Let’s talk about how Woody Allen and Bill Clinton have effectively gotten away with their predatory behavior, while people frothed at the mouth to hold Bill Cosby accountable for his transgressions. Let’s talk about how whiteness enables people to escape accountability, and blackness invites public condemnation. Let’s talk about how at least one person will read this and assume I’m saying Cosby shouldn’t have been held accountable, rather than that Allen and Clinton SHOULD be.

Let’s talk about missing stairs, and whispered warnings, and how we feel unsafe even warning our friends about the abusive behavior of others, for fear of public blowback and harassment campaigns. Let’s talk about how many people undoubtedly miss these warnings entirely, because maybe they’re new here and nobody knows or trusts them enough to feel safe letting them know.

Let’s talk about how nobody is willing to disassociate from people they know to be abusive, because the blow to their own social capital will be too severe. Let’s talk about how this serves only to enable that abusive behavior, and how ultimately, it hurts everyone. Let’s talk about how unchecked patterns of abuse systemically erode the humanity of those perpetrating that abuse.

Let’s talk about how people will say anything to avoid accountability. Let’s talk about the extremes to which they’ll go to ensure that their ability to further abuse remains unchecked. Let’s talk about how far people will go to silence those who would hold them accountable.

Let’s talk about how probably everyone who will read this knows at least one rapist.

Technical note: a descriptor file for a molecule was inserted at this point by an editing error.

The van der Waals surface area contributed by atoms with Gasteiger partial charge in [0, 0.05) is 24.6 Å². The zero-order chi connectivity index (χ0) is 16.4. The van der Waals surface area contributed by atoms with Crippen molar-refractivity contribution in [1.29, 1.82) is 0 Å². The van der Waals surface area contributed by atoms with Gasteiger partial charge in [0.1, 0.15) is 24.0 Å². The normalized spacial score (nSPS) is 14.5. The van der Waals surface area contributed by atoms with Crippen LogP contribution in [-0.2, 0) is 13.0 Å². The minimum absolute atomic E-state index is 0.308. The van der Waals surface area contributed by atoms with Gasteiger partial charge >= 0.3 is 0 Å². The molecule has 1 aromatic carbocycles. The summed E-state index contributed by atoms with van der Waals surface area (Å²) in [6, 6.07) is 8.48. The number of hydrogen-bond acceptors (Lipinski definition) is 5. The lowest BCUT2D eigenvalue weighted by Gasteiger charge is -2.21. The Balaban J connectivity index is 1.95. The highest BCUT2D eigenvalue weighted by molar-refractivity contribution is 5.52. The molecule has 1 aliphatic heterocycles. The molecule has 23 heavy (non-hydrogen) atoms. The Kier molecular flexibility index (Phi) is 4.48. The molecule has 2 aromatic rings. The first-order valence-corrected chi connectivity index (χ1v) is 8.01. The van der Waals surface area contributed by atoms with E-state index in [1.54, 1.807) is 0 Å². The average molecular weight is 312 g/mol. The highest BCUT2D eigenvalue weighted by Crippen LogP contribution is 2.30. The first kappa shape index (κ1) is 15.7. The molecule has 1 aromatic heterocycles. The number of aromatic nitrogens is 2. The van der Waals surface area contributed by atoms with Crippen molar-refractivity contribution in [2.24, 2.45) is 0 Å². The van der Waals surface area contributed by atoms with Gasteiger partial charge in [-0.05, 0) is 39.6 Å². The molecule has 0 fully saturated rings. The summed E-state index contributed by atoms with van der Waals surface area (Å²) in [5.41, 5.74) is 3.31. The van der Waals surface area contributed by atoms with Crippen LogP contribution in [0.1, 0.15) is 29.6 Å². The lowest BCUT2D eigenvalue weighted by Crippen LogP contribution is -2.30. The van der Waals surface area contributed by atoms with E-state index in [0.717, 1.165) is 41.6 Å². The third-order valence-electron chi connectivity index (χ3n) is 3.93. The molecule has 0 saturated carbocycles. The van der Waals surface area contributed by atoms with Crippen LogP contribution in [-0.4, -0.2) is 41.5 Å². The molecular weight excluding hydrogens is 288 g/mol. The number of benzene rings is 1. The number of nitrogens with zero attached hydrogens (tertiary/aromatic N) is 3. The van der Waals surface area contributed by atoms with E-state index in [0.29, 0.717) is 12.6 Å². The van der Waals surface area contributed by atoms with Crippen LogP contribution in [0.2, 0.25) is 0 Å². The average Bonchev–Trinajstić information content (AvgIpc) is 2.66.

Let’s talk about how when told we know a rapist, we always seem to say we “had no idea,” because that person is “so nice,” even though we can probably all think of at least one time that rapist we know willfully violated one of our own boundaries, regardless of whether that boundary was a sexual boundary or not.

Let’s talk about how, no matter what, speaking openly about abusive behavior burns social capital, yet the response is nearly always to claim that it’s only being done “for attention” or to garner some sort of “points.” Let’s talk about how nobody has ever gained social capital ever for pointing out abusive behavior, and how it is generally done at a great cost of personal relationships and mental health. Let’s talk about how to speak out about rape, about abuse, is to open oneself up to a neverending chain of demands for proof, calls to repeat and relive our trauma ad infinitum, and how this silences so, so many people.

Let’s talk about the lengths to which people will go to delude themselves into believing that they could never possibly be friends with a rapist. Let’s talk about the lengths to which people will go to delude themselves into believing they could never BE a rapist. Let’s talk about how both elements of this dynamic end up enabling abuse patterns, and how accountability only ever comes when the ultimate social capital held by accusers outweighs that of the abusers.

Let’s talk about how even when we believe survivors, we’re so often willing to dismiss their need for accountability on the basis of their abuser doing “good work in the community.” Let’s talk about how that ultimately degrades the quality of community, and sullies the concept of community leadership, because it suggests that any transgression can be swept under the rug if someone is smart enough, charismatic enough, self-aggrandizing enough, philanthropic enough. Let’s talk about how we’ll tolerate abuse of others, so long as it doesn’t negatively impact us. Let’s talk about how this means we’re unwilling to hold abusers accountable, as long as we’re benefiting from their continued presence in our lives.

Let’s talk about it, and push back against it, and let’s work together to ultimately abolish the cycles of abuse so many of us are complicit in maintaining. We can do better.

OPSEC for Activists, Part 2: Packing for a Protest

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Many protests are impromptu affairs, and you don’t always have prior knowledge that one is going to happen. In some cases, you may not have time to pack a bag beforehand, and even when you do have time, you’re not always thinking clearly. For these reasons (and more!) I recommend buying a cheap backpack (if you can), and using it as a dedicated protest “go kit.”